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(Pictured: Members of the Canonsburg fire department use a hose to stimulate rain at the Canon-McMillan High School football practice Wednesday. Photo submitted by Mike Evans.)
Like many football coaches, Canon-McMillan High School’s Mike Evans wanted game-like conditions at practice to get his team ready for one of the biggest games in school history. But talk about pouring it on.
Evans made it rain ... just by calling a fire department.
Tim Solobay, chief of the Canonsburg Volunteer Fire Department, and a few of his buddies brought the rain with them for about a half-hour near the end of Wednesday’s practice. You’ve heard of artificial snow? This was sort of artificial rain. And they created a veritable downpour.
“They pretty much gave us a monsoon,” Evans said with laugh.
Evans wanted his team all wet in order to get ready for Friday’s game against North Allegheny. Rain is expected all day and possibly heavy at times. He wanted the offense to practice with wet balls. He wanted the center to get used to snapping a slippery ball.
So Wednesday afternoon, a firetruck was stationed near Canon-McMillan’s practice field, the firemen brought a big hose onto the field — and then the rains came. While Canon-McMillan’s offense and defense ran through plays, the hose doused, er, pelted them with water.
“They weren’t just squirting some water. It was 90 gallons a minute sometimes,” Evans said. “Sometimes they would squirt it straight up in the air.”
And just for effect, Canon-McMillan had AC/DC’s song “Thunderstruck” playing in the background.
One might think this was a crazy way to get ready for a game that might be played in the rain. And maybe it was. But it will be memorable — and Evans said it was a fun practice.
“Anything to prepare kids for a game,” Evans said with his tongue firmly planted in his cheek. “That hose was just pelting our quarterbacks and center. We even kicked field goals in it.”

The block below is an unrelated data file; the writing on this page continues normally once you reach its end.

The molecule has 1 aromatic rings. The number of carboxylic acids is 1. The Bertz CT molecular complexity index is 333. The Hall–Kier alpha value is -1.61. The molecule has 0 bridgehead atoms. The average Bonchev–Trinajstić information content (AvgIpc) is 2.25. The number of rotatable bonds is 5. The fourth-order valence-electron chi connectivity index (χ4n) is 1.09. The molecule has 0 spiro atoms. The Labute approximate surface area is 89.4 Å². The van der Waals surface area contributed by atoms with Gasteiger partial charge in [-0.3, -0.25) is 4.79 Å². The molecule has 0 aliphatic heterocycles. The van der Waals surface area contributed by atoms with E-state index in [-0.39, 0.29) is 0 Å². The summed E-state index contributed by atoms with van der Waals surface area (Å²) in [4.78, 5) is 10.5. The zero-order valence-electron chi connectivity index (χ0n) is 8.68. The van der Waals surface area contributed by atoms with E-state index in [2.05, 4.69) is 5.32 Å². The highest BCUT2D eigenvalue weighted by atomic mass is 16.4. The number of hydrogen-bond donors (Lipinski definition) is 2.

“Hey, we’ve been practicing so long, since August. We needed to have some fun.”
But about the game. Canon-McMillan (5-5) will play North Allegheny (9-1) for the right to play for the WPIAL title Nov. 19. Canon-McMillan has never played for a WPIAL championship and has only one postseason win since the school became Canon-McMillan. Old Canonsburg High tied New Brighton 12-12 in a 1950 WPIAL championship game.
Canon-McMillan has struggled for years to push into the upper echelon of teams in the largest classification. The Big Macs finally pushed through this year and finished in fourth place in the Tri-County Five Conference. North Allegheny, meanwhile, is a perennial title contender and has been in a championship game four times since Art Walker became coach in 2005.
“I believe the mental aspect is very important for our guys,” Evans said. “It used to be that we had to make up things to say to our kids against these good teams, like, ‘Hey, we played a good first quarter,’ or, ‘The score wasn’t that bad at the half.’
“But this year, I think we actually have proven to ourselves that we can play with these teams. And I mean play.”
Canon-McMillan lost to North Allegheny 35-21 earlier this season.
“We were down 27-0 at the half. I say my piece at halftime and the next thing you know, it’s 27-21 and we have the ball,” Evans said. “Other teams have playing big games like this for decades. We haven’t. I think we did prove to ourselves that we can play with anybody. This team has showed it is resilient and can come back. Have we arrived? No. Are we a big story? No. But I’ll tell you what, if we win Friday night, the world changes for us.”